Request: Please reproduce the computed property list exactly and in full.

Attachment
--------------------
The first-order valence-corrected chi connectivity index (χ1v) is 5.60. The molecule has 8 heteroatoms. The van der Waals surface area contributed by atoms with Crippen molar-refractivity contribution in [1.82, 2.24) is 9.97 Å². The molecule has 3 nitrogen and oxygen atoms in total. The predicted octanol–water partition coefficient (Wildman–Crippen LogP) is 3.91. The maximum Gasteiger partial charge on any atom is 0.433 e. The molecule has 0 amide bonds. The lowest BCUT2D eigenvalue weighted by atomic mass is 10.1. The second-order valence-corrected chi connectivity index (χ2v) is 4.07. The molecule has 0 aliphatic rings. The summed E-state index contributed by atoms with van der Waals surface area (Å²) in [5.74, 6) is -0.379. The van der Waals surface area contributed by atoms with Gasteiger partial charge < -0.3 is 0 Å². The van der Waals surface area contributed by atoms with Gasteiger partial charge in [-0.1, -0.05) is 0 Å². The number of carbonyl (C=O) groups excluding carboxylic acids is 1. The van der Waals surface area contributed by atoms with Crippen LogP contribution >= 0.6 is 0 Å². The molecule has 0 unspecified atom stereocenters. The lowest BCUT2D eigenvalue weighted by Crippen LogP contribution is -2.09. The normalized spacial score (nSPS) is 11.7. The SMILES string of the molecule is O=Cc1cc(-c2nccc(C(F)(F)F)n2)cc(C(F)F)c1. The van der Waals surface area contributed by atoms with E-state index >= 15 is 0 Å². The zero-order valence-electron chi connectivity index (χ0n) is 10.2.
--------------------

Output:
The first-order valence-corrected chi connectivity index (χ1v) is 5.60. The molecule has 8 heteroatoms. The van der Waals surface area contributed by atoms with Crippen molar-refractivity contribution in [1.82, 2.24) is 9.97 Å². The molecule has 3 nitrogen and oxygen atoms in total. The predicted octanol–water partition coefficient (Wildman–Crippen LogP) is 3.91. The maximum Gasteiger partial charge on any atom is 0.433 e. The molecule has 0 amide bonds. The lowest BCUT2D eigenvalue weighted by atomic mass is 10.1. The second-order valence-corrected chi connectivity index (χ2v) is 4.07. The molecule has 0 aliphatic rings. The summed E-state index contributed by atoms with van der Waals surface area (Å²) in [5.74, 6) is -0.379. The van der Waals surface area contributed by atoms with Gasteiger partial charge < -0.3 is 0 Å². The van der Waals surface area contributed by atoms with Gasteiger partial charge in [-0.1, -0.05) is 0 Å². The number of carbonyl (C=O) groups excluding carboxylic acids is 1. The van der Waals surface area contributed by atoms with Crippen LogP contribution >= 0.6 is 0 Å². The molecule has 0 unspecified atom stereocenters. The lowest BCUT2D eigenvalue weighted by Crippen LogP contribution is -2.09. The normalized spacial score (nSPS) is 11.7. The SMILES string of the molecule is O=Cc1cc(-c2nccc(C(F)(F)F)n2)cc(C(F)F)c1. The van der Waals surface area contributed by atoms with E-state index >= 15 is 0 Å². The zero-order valence-electron chi connectivity index (χ0n) is 10.2.